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Easter Traditions

Discover the meaning of Easter and some of its traditions

Courtesy Article

As Easter Sunday approaches, many people are getting ready to celebrate the holiday with various traditions and activities. While there are plenty of things to do before the Easter Bunny arrives, taking some time to learn about the holiday’s history can make it even more special.


Easter Sunday, which falls on April 9 this year, has been celebrated since the second century as a commemoration of the resurrection of Jesus Christ. Over time, many traditions have developed to mark the occasion, including Easter egg hunts and visits with the Easter Bunny, among others. These traditions can vary from region to region, family to family, and culture to culture.


Sunrise Easter Service

One long-standing tradition is the sunrise Easter service, which dates back to 1732 when the Moravian Church held the first service at dawn in Germany. This practice honors the moment when Mary discovered Jesus’ tomb was empty early in the morning.


Ham/Lamb

Although the choice of what to serve for Easter dinner might come down to taste preference, the menu holds great significance for some. In early Jewish history, lambs were sacrificed as offerings to God and served regularly as part of the Passover feast. Then, when Jesus died during Passover, he represented the ultimate sacrifice for sin, the “lamb of God,” so the animal evolved into a meaningful symbol for Christians. Many Orthodox Christians still follow the Jewish Orthodox customs of not eating any pork, so lamb takes center stage at their Easter meal.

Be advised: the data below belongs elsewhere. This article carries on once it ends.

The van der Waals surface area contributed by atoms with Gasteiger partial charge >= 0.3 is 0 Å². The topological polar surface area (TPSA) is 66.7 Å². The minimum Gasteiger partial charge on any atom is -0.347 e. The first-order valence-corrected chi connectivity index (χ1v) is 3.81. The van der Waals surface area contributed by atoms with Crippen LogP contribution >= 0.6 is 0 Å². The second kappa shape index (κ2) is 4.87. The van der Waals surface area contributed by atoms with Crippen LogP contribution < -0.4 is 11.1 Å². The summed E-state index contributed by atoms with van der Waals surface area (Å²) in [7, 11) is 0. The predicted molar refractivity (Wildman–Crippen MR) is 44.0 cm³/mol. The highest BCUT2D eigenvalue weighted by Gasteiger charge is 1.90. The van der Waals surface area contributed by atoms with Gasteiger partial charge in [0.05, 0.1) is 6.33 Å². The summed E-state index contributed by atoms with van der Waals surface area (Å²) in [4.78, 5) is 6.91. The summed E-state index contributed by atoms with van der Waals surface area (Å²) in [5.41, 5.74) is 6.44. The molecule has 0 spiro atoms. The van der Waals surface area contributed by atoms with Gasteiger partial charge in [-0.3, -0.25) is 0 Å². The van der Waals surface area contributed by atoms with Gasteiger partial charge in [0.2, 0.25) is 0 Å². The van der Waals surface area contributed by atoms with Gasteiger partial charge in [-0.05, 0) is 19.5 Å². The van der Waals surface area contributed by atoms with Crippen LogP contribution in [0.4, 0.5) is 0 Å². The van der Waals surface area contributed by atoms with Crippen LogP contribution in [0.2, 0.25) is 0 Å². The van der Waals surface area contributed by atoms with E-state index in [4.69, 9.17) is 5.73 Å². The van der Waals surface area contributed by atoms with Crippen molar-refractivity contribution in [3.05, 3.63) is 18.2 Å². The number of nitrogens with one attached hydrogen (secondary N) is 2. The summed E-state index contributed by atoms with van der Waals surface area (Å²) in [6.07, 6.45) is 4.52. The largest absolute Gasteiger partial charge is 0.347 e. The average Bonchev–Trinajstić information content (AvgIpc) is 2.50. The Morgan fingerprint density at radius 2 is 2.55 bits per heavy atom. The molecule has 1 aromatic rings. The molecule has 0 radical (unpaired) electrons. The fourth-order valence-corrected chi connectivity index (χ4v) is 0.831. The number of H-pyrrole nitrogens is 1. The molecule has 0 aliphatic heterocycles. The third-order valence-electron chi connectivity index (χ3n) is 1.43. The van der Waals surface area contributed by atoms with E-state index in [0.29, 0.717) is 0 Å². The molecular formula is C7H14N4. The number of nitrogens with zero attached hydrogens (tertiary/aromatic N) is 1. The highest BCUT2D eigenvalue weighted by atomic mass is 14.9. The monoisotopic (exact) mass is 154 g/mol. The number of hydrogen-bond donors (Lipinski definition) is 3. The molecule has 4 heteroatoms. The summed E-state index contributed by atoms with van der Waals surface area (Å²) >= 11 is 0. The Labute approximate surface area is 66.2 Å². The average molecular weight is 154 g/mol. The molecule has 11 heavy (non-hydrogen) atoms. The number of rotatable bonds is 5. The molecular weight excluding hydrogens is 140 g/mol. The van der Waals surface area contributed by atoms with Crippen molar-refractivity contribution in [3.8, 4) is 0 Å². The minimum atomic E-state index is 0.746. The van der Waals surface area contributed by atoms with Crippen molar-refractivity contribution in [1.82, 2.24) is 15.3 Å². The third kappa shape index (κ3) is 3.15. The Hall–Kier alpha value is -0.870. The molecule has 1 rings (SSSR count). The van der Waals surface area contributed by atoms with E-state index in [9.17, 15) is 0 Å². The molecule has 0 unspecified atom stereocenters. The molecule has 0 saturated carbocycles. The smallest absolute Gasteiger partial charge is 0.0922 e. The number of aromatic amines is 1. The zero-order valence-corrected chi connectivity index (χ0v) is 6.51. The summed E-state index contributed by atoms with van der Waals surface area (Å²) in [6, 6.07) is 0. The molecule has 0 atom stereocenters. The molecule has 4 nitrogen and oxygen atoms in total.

The Easter Bunny and Easter Baskets

The Easter Bunny and Easter baskets are also popular Easter traditions that have evolved over time. The Easter Bunny is believed to have originated from ancient spring and fertility celebrations, while Easter baskets may have originated with Middle Eastern farmers bringing baskets of seedlings to be blessed for a successful harvest.


Hot Cross Buns

These festive rolls have their origins in ancient Egypt, Rome and Greece, where they were considered symbols of honor for their goddesses. Eventually, they gained popularity during Easter in England, where bakers were restricted from selling spiced breads except on special occasions such as the Friday before Easter.


Hot cross buns, baked on Good Friday, were believed by many English people to never grow moldy and were therefore kept as good luck charms. They accompanied sailors on voyages and were buried in piles of grain to prevent rodents. Today, these buns mainly serve as a representation of the Christian symbol of the cross.


Egg Tapping Game

The Easter tradition of egg tapping, also known as egg fighting, egg knocking, egg pacqueing, egg boxing, egg picking or egg jarping, involves two people tapping the pointed ends of eggs together until one cracks, with the winner being the person who cracks the most eggs. This game originated in Medieval Poland and is still played in many parts of the world today. In Louisiana, the town of Marksville holds an annual official egg-tapping competition with stringent rules and regulations, and winners must demonstrate that their eggs are real by cracking and eating them at the end of the event.


Whether you choose to commemorate the holiday with traditions that are centuries-old or create your own new traditions, there are many ways to make this Easter Sunday a memorable one.

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